In his book, Emotionally Durable Design, Jonathan Chapman explains appropriateness as a function of a product's emotional presence, evolution and growth. He says that it is not enough for a product to provoke an emotional response within the user on one occasion; it must do this repeatedly. In effect, a relationship with an object must be developed over an extended period of time.
(Fletcher, K., Sustainable Fashion & Textiles: Design Journeys, Earthscan, London, UK, p168)
When you look at the scientific basis and reduce the energy footprint during production but you also look at the psychological and emotional factors during use, says Chapman. When you start to integrate like that, that's when you start to achieve sustainable design.
(Charlie Devereux, ‘Disposing of our throwaway culture’, CNN International, October 21, 2007)
Sustainable design has to pollute and infect its way into the mainstream, says Jonathan Chapman, [and] for it to take on this viral quality, it needs to open up and be unpacked.
(Pamela Buxton, ‘Green Team’, Design Week, Vol 22, No 37, 13 September, 2007, pp 13-15)
We don't throw things away because they are broken - it's usually because we have fallen out of love with them', says Jonathan Chapman, a senior lecturer in design at the University of Brighton, who is trying to promote what he calls 'emotionally durable' design as a way of reducing the generation of toxic waste. Chapman believes that, without a big shift in our attitude to the things we live with, the UK will soon catch up. 'At the beginning of a relationship with a product, we consume it rampantly', he says. 'Then consumption becomes routine, and then we stop thinking about it altogether and start noticing newer models. Often the relationship ends because the product is not doing something we want it to do, or it has started doing something we didn't think it would do, but not because it doesn't work. Unless we return to more sustainable relationships with these possessions we are going to have a really huge problem'.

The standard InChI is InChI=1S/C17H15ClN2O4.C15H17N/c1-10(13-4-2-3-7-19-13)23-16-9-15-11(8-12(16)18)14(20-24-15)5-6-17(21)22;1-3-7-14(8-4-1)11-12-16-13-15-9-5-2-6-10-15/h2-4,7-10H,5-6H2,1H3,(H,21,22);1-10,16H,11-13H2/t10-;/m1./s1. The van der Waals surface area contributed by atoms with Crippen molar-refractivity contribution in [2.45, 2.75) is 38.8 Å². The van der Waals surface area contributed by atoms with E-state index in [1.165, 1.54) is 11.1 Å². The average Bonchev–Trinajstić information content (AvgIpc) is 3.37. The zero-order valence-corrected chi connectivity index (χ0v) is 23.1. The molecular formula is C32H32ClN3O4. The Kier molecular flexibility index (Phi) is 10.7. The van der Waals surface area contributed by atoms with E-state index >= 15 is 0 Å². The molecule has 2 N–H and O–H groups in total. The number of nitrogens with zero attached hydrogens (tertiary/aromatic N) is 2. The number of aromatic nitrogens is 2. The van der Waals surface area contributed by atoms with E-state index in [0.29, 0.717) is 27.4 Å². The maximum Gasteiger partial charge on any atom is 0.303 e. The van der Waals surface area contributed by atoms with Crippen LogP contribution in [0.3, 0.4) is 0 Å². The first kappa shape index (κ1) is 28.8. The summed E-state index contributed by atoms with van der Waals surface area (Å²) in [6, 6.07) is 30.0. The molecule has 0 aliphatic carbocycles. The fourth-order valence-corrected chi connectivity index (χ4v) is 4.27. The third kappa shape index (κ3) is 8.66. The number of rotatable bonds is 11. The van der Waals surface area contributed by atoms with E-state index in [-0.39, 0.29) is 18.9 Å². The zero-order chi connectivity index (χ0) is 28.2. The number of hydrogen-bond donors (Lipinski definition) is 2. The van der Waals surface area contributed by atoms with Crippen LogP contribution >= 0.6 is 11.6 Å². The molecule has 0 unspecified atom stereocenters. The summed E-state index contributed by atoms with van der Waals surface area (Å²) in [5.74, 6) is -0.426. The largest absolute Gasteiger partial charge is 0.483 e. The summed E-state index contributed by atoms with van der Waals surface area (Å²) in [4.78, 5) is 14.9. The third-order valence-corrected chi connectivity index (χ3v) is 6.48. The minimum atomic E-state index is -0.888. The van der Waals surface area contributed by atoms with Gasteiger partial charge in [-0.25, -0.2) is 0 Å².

(Lois Rogers, 'Consumer Adultery - the new British vice', New Statesman, 05 February, 2007)
Chapman, a senior lecturer from the University of Brighton, UK, is one of a new breed of sustainable designers. Like many of us, they are concerned about the huge waste associated with our consumer culture, and the damage this does to the environment... to understand why we have become so profligate, Chapman believes we should look to the underlying motivations of consumers... following Chapman's notion of emotionally durable design, there is likely to be a move away from mass-production and towards tailor-made articles and products designed and manufactured with greater craftsmanship.
(Ed Douglas, 'Designed to Last', New Scientist, January 6, 2007, pp31-35)
In a BBC Radio 4 show entitled 'Possessions and Limitations' a reading from Jonathan Chapman's book, Emotionally Durable Design was made; asserting Chapman's proposition that 'the material you possess signifies the destiny you chase'. This 30-minute feature argued that 'possessions are our limitations', and also included extracts and readings from other works by Oscar Wilde, Mahatma Gandhi and Persian poet Rumi. 'In his book Emotionally Durable Design, Jonathan Chapman explores the possibility that human interaction can be reduced to two basic strands; having and being'.
(Tom Robinson, 'Something Understood: Possessions and Limitations', BBC Radio 4, January 28, 2007)
Many cherished products survive in kitchens, living rooms and wardrobes even when they are long past their best. This is quite a challenge for designers, as Jonathan Chapman stresses in his book Emotionally Durable Design, only when the relationship between user and product is as durable as the object itself can the wheelie bin be avoided.
(Will Anderson, 'The Green House', The Independent, July 26, 2006)
The social context of ecological design has been clearly positioned by Papanek (1971) and there is an increasing engagement with the cultural issues of ecological design, such as the recent work by van Hinte (2004) and Chapman (2005).
(Mike Anusas, Engage, Design & Emotion Society, November 2006)
If you are not making money, its just ideas, argued designer and lecturer Jonathan Chapman, convincingly stating that sustainable design must always answer a business case.
('Road Trip', New Design, Issue 39, 2006, pp22-23)
Jonathan Chapman and Nick Gant have embraced the debate and stoked the fire by asking what is 100% Sustainable? Their project aims to deepen and enhance understanding of sustainable design, which they believe has often been unhelpfully fragmented and disparate. We were impressed by how the IF: Laboratory created a stand-out stand with a strong interactive element in the name of action research.
(Leonora Oppenheim, Treehugger, October 13, 2006)